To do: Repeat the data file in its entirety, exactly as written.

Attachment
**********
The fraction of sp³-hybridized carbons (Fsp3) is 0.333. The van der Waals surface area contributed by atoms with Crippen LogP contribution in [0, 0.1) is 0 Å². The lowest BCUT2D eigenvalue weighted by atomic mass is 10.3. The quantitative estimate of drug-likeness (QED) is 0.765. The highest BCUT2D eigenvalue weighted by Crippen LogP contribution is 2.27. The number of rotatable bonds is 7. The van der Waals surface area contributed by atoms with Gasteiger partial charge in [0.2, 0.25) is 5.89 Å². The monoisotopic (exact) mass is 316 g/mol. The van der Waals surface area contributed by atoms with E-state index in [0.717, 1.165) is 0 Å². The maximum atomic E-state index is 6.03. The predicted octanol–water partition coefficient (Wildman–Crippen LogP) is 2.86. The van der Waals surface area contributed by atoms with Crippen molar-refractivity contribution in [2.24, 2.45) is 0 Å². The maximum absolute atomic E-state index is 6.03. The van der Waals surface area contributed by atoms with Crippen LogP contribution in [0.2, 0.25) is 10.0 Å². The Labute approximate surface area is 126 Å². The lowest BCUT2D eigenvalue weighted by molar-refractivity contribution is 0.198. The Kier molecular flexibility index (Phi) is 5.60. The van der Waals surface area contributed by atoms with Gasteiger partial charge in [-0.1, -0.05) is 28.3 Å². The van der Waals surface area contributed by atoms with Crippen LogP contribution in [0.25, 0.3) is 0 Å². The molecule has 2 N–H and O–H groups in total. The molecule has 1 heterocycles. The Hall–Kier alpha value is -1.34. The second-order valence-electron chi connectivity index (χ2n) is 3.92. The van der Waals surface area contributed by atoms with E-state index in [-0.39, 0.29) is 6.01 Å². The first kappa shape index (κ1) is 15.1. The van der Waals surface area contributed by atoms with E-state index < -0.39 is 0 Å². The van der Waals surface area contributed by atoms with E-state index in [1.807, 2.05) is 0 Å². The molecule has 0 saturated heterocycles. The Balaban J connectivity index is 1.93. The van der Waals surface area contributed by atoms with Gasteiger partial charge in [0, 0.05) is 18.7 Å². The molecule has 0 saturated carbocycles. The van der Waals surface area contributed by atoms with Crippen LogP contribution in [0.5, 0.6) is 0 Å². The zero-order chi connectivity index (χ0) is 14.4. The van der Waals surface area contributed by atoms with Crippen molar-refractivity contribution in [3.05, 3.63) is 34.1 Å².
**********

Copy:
The fraction of sp³-hybridized carbons (Fsp3) is 0.333. The van der Waals surface area contributed by atoms with Crippen LogP contribution in [0, 0.1) is 0 Å². The lowest BCUT2D eigenvalue weighted by atomic mass is 10.3. The quantitative estimate of drug-likeness (QED) is 0.765. The highest BCUT2D eigenvalue weighted by Crippen LogP contribution is 2.27. The number of rotatable bonds is 7. The van der Waals surface area contributed by atoms with Gasteiger partial charge in [0.2, 0.25) is 5.89 Å². The monoisotopic (exact) mass is 316 g/mol. The van der Waals surface area contributed by atoms with E-state index in [0.717, 1.165) is 0 Å². The maximum atomic E-state index is 6.03. The predicted octanol–water partition coefficient (Wildman–Crippen LogP) is 2.86. The van der Waals surface area contributed by atoms with Crippen molar-refractivity contribution in [2.24, 2.45) is 0 Å². The maximum absolute atomic E-state index is 6.03. The van der Waals surface area contributed by atoms with Crippen LogP contribution in [0.2, 0.25) is 10.0 Å². The Labute approximate surface area is 126 Å². The lowest BCUT2D eigenvalue weighted by molar-refractivity contribution is 0.198. The Kier molecular flexibility index (Phi) is 5.60. The van der Waals surface area contributed by atoms with Gasteiger partial charge in [-0.1, -0.05) is 28.3 Å². The van der Waals surface area contributed by atoms with Crippen LogP contribution in [0.25, 0.3) is 0 Å². The molecule has 2 N–H and O–H groups in total. The molecule has 1 heterocycles. The Hall–Kier alpha value is -1.34. The second-order valence-electron chi connectivity index (χ2n) is 3.92. The van der Waals surface area contributed by atoms with E-state index in [-0.39, 0.29) is 6.01 Å². The first kappa shape index (κ1) is 15.1. The van der Waals surface area contributed by atoms with E-state index < -0.39 is 0 Å². The van der Waals surface area contributed by atoms with E-state index in [1.807, 2.05) is 0 Å². The molecule has 0 saturated heterocycles. The Balaban J connectivity index is 1.93. The van der Waals surface area contributed by atoms with Gasteiger partial charge in [0, 0.05) is 18.7 Å². The molecule has 0 saturated carbocycles. The van der Waals surface area contributed by atoms with Crippen LogP contribution in [0.5, 0.6) is 0 Å². The zero-order chi connectivity index (χ0) is 14.4. The van der Waals surface area contributed by atoms with Crippen molar-refractivity contribution in [3.05, 3.63) is 34.1 Å².